The Movies of Summer 2017

With a week to go before the Summer movie season gets underway, it makes sense to look over the year so far to see what the upcoming months will have to follow up on.  This year’s Winter and Spring movie seasons have been remarkably strong, both critically and financially.  Usually associated as being Hollywood’s dumping ground, we saw the early months of 2017 marked with some surprising quality efforts from unlikely places.  We got a shocking twist upfront when M. Night Shaymalan finally made a movie that everyone liked with Split.  Jordan Peele of Key & Peele fame made a remarkable directorial debut with his controversial thriller Get Out, which earned raves upon release that are usually reserved for Oscar nominated fare.  The Lego Batman Movie gave us even more hilarious fun with it’s plastic brick built world.  There was also solid thrills in movies like John Wick 2  and Kong: Skull Island and Hugh Jackman’s Wolverine was given an effective sendoff in the acclaimed Logan.  Ironically, the movie I liked the least from the first half of this year ended up being the highest grossing overall; the still loathsome Beauty and the Beast remake from Disney, which has grossed over a billion worldwide as of this writing.  Overall, it’s a solid start to the year, and one hopes that the upcoming summer season, where Hollywood makes room for their big guns, manages to keep the momentum going.  Like years before, I will be looking at the months ahead and tell you which movies are my Must Sees, the movies that have me worried, and the ones that I recommend you skip entirely.  Keep in mind, these are just my initial thoughts about the movies based on my expectations and how I respond to their marketing.  There could be some surprises and/or disappointments out there, and I admit that I’m not the best handicapper.  So, with that, let’s look at the Summer of 2017.



Let’s start this look at the summer by spotlighting how it’s going to begin.  Again, Marvel Studios is showing that they own this opening spot in the month of May, which has been so lucrative for them before with blockbusters like both AvengersIron Man (2008), and Captain America: Civil War (2016).  This year, they are launching the Summer with the sequel to one of their absolute best films.  Guardians of the Galaxy (2014) was a surprise hit when it debuted, taking a relatively obscure comic and turning it into a phenomenom thanks to a stellar directorial effort from James Gunn and star making performances from it’s cast.  The same team returns intact to take on another adventure, and the trailers are promising us more of the same, which is not necessarily a bad thing.  Guardians stands out from the rest of the Marvel field and it’s strengths are worth elaborating on in a sequel, including stuff like hilarious banter between the characters, colorful worlds to explore, and a world-class retro soundtrack.  I’m especially excited to see the new faces added to the mix, especially the perfectly cast Kurt Russell as the father of Guardian member Peter “Star-Lord” Quill.  Making a sequel to such a beloved first outing is going to be difficult no matter what, with everyone’s expectations now up so high.  I have faith that James Gunn, Christ Pratt and the rest can pull off something special with this.  Even if it’s not as good as the first, most of us will still appreciate it if it at least leaves us entertained.  And one thing’s for sure, that Baby Groot is going to be everywhere this Summer, so buy those toys now before they’re gone.  Marvel’s win streak should comfortably continue with these Guardians in place.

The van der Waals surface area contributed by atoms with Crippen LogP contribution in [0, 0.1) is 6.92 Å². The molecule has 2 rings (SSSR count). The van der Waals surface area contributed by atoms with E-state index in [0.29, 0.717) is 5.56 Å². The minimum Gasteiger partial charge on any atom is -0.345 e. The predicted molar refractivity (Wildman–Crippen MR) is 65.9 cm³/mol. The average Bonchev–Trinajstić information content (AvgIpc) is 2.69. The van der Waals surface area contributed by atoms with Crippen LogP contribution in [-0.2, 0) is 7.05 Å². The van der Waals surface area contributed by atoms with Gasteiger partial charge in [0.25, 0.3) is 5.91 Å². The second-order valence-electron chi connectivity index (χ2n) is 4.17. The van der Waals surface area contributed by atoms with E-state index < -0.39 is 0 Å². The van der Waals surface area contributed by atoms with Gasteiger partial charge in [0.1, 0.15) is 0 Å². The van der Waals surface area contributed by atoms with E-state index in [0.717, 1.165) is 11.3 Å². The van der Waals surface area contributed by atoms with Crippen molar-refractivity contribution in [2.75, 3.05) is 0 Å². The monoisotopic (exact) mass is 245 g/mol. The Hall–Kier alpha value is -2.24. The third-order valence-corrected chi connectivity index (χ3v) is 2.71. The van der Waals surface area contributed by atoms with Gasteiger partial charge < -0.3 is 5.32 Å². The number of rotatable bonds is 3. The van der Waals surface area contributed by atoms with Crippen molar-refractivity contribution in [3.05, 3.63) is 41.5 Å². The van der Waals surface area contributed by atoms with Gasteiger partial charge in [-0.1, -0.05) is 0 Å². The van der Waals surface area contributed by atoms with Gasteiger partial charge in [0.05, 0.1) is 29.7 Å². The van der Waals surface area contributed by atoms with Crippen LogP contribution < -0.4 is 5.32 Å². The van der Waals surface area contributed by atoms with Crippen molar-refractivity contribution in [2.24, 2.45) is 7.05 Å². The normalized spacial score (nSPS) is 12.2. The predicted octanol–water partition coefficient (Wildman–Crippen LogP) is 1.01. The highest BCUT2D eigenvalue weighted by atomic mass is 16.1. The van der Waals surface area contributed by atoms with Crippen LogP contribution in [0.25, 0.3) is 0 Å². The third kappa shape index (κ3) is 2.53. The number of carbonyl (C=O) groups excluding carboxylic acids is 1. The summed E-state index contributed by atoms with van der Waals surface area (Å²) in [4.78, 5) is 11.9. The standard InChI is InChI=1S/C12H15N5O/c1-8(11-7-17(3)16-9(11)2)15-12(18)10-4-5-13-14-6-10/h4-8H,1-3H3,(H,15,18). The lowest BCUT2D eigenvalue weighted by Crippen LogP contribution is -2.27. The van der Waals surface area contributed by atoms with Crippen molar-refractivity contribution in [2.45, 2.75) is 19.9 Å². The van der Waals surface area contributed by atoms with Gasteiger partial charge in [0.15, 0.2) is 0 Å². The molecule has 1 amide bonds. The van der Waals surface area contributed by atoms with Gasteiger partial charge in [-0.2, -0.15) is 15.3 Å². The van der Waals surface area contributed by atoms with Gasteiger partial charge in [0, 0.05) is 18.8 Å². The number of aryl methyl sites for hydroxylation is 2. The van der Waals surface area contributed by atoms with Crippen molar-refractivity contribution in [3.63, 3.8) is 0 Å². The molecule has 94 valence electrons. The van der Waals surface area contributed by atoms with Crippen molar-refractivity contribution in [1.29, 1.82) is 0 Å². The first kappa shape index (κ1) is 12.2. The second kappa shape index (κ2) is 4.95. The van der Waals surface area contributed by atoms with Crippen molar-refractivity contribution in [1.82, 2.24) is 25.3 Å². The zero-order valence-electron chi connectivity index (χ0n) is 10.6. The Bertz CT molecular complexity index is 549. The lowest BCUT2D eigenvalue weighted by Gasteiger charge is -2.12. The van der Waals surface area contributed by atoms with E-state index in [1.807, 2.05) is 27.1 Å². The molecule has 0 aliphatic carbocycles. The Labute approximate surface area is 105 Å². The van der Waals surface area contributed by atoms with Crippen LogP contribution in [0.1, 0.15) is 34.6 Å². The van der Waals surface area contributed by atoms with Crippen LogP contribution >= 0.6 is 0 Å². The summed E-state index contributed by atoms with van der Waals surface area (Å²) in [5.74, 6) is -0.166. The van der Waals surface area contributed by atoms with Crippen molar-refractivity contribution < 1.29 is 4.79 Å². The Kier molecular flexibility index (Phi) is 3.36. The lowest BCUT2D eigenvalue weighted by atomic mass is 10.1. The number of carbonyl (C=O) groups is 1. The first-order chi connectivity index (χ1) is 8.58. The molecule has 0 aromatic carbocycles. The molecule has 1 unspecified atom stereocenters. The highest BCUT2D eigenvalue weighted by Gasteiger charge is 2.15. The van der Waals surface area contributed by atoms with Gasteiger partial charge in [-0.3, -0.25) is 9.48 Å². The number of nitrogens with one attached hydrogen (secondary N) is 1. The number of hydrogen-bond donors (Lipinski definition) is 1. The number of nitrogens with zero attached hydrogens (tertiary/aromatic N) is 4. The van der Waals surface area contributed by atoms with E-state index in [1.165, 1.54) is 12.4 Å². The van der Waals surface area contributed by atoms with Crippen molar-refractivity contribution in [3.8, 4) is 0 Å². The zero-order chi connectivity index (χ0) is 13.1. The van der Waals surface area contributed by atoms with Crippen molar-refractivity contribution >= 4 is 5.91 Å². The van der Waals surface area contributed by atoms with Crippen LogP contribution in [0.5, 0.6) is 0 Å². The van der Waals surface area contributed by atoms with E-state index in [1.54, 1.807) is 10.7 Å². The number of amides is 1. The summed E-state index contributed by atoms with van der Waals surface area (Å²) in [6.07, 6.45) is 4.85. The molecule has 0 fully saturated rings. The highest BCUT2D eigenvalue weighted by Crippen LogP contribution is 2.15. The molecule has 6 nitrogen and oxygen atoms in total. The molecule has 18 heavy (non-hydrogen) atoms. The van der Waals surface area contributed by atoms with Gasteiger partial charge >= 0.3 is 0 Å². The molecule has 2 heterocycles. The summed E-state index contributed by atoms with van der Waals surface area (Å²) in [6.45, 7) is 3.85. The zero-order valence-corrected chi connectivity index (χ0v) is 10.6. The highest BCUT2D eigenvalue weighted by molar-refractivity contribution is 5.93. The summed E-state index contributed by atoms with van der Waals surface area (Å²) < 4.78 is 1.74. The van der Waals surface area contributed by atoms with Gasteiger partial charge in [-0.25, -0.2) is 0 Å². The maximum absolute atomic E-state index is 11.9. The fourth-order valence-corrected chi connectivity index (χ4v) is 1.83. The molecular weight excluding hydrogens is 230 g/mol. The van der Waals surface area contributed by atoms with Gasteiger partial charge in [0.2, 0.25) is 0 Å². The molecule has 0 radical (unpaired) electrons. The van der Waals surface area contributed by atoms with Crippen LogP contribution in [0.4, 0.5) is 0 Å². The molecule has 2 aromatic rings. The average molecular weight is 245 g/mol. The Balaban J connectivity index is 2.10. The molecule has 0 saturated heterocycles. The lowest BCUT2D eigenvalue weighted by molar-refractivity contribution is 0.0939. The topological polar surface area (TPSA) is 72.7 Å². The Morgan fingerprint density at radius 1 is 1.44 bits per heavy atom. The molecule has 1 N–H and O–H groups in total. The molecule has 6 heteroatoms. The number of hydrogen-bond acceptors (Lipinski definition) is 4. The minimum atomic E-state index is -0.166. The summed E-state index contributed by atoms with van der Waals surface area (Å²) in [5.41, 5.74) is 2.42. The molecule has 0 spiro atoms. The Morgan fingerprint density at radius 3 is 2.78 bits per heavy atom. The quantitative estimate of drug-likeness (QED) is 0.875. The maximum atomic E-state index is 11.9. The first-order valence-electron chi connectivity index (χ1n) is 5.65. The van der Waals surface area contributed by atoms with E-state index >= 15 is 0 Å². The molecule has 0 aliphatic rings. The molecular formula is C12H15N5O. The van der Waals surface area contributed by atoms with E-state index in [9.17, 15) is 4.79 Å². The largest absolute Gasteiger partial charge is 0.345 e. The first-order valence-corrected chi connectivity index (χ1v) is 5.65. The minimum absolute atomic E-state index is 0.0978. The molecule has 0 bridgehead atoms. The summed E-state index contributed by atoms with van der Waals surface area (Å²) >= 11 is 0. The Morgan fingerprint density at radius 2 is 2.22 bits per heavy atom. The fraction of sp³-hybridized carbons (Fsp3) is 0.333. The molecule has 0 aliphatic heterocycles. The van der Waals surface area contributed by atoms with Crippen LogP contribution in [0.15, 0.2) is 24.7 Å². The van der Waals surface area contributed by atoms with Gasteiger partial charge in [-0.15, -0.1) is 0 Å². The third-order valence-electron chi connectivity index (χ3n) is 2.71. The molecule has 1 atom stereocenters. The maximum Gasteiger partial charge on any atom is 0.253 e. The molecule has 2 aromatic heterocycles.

Christopher Nolan’s name at this point in his career is synonymous with the word “epic.”  Every film he makes now is big in scale and scope, and it’s to his credit that he continually focuses his vision onto many varied subjects, giving solid diversity to his body of work.  He revolutionized the super hero genre with his Dark Knight trilogy;  he explored the cosmos with Interstellar (2014); and he even delved into the endless possibilities within the human mind with Inception (2010).  With his newest film, however, he’s doing something very different, and that’s giving us a historical account of a harrowing event from World War II.  The Siege of Dunkirk is an interesting subject for Christopher Nolan to take on, though one that you would hardly expect.  The real life story is not one that’s about conflict, but instead about survival.  Half a million British soldiers were surrounded by German forces, trapped in the titular coastal town with the sea as their only window of escape.  Miraculously, most of the soldiers made it to safety in one of the greatest rescue efforts in modern history.  The scale of the event is probably what drew Nolan to the project, providing another opportunity for him to work with large format cinematography such as IMAX, which he’s used to great effect before.  My hope is that, like most of his other films before, he manages to balance the human emotion amidst all the spectacle.  More than anything, I’m just intrigued to see a director of his caliber working within this kind of genre.  This is sure to be one of the most epic scale war films ever made, and my hope is that it also stands as one of the best.  Anytime Christopher Nolan stands behind the camera, it signifies something eventful; something which few directors can do nowadays.